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Page last updated at 09:29 GMT, Wednesday, 7 January 2009

Pressure grows for Gaza ceasefire

An Israeli soldier on Israel's southern border with the Gaza Strip, 7 January 2009
Israel says it is defending itself against terrorists

Pressure is building on Israel and the Palestinian militant group Hamas to accept a ceasefire deal backed by the UN and the US to end fighting in Gaza.

The plan, proposed by Egypt and France, calls for an immediate ceasefire to allow more aid into the Gaza Strip, and talks with Israel on border security.

It follows one of the deadliest days since the offensive began, with more than 130 people killed on Tuesday.

Israel has said it will halt its attacks on Gaza for three hours a day.

The pause, the first of which is due to start at 1100 GMT (1300) on Wednesday, will "allow residents to resupply, get aid and so on", an IDF spokesman said.

Overnight, Israeli forces launched 40 fresh air strikes in Gaza.

Israeli media reports say nine rockets were fired into southern Israel from Gaza early on Wednesday.

Civilian deaths

Little official detail has been given about the French-Egyptian proposal, but diplomats say it centres around measures to halt weapons smuggling from Egypt into Gaza, coupled with moves to ease the blockade.

Israel's security cabinet is meeting to consider the deal, but ministers are also expected to discuss expanding operations.

map of Gaza

A Palestinian official said Gaza's Hamas rulers, who want an end to Israel's blockade of the enclave, were briefed in Egypt by President Hosni Mubarak and were debating the proposal, the Reuters news agency reported.

Israel wants to stop rocket attacks on southern Israel and to stop Hamas smuggling weapons into Gaza via Egypt, while Hamas says any ceasefire deal must include an end to Israel's blockade of the Gaza Strip.

More than 600 Palestinians are now believed to have been killed since Israel began its offensive 11 days ago.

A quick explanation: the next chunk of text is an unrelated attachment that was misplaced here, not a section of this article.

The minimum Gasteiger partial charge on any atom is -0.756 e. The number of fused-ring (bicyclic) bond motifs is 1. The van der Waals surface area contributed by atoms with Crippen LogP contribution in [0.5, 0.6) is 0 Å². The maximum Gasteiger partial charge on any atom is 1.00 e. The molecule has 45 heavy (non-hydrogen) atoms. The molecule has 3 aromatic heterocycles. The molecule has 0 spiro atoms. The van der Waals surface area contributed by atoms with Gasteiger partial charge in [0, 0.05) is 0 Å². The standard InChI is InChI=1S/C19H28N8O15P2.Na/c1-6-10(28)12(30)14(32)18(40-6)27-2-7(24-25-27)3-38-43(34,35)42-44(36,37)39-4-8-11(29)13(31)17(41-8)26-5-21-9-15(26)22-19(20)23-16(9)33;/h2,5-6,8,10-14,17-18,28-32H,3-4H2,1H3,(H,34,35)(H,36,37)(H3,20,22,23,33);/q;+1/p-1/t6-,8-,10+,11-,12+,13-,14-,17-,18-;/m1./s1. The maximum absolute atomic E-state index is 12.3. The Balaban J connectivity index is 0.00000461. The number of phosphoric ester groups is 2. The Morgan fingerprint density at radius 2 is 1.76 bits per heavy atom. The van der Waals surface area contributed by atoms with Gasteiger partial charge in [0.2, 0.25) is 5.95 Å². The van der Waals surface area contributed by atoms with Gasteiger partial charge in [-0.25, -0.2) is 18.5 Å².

Palestinian health ministry officials say at least 195 children are among those killed.

An Israeli attack on Tuesday on a UN-run school building, being used to shelter people who had fled their homes, killed 40 people, UN officials say.

The Israeli military said its soldiers had come under mortar fire from Hamas militants inside the school.

Unrwa spokesman Christopher Gunness said the agency was certain Hamas militants were not using its school to attack Israeli troops.

A spokesman for Hamas denied there had been any hostile fire coming from the school.

Israel has lost seven soldiers on the ground. Four people within Israel have been killed by rockets.

At least five hit southern Israel on Tuesday, one of them injuring a baby.

Support for truce

US Secretary of State Condoleezza Rice welcomed the French-Egyptian plan, saying the US was "pleased by and wish[es] to commend... that initiative".

Israel's ambassador to the UN, Gabriela Shalev, did not say whether Israel would accept the proposal but said it would take it "very, very seriously".

The contours of a possible diplomatic agreement are in place, the BBC's Laura Trevelyan reports from the UN.

GAZA CRISIS BACKGROUND
Smoke rises over Gaza (06/01/2009)

However, if Israel continues to control the flow of humanitarian aid into Gaza and can choose to stop it at any time this seems unlikely to command the support of Hamas, our correspondent notes.

Andrew Whitley of the UN relief agency Unrwa told the BBC that any relief in the conditions of the people of Gaza could only be a good thing.

"People have been weakened by 18 months of blockade and siege. They've been getting very little food, electricity or heat for a long time, and so they are in a very weakened condition," he said.

Casualty claims in Gaza cannot be independently verified. Israel is refusing to let international journalists into Gaza, despite a supreme court ruling to allow a limited number of reporters to enter the territory.


Update: In February 2009, the United Nations said that a clerical error had led it to report that Israeli mortars had struck a UN-run school in Jabaliya, Gaza, on 6 January killing about 40 people. Maxwell Gaylord, the UN humanitarian co-ordinator in Jerusalem, said that the Israeli Defense Force mortars fell in the street near the compound, and not on the compound itself. He said that the UN "would like to clarify that the shelling and all of the fatalities took place outside and not inside the school".



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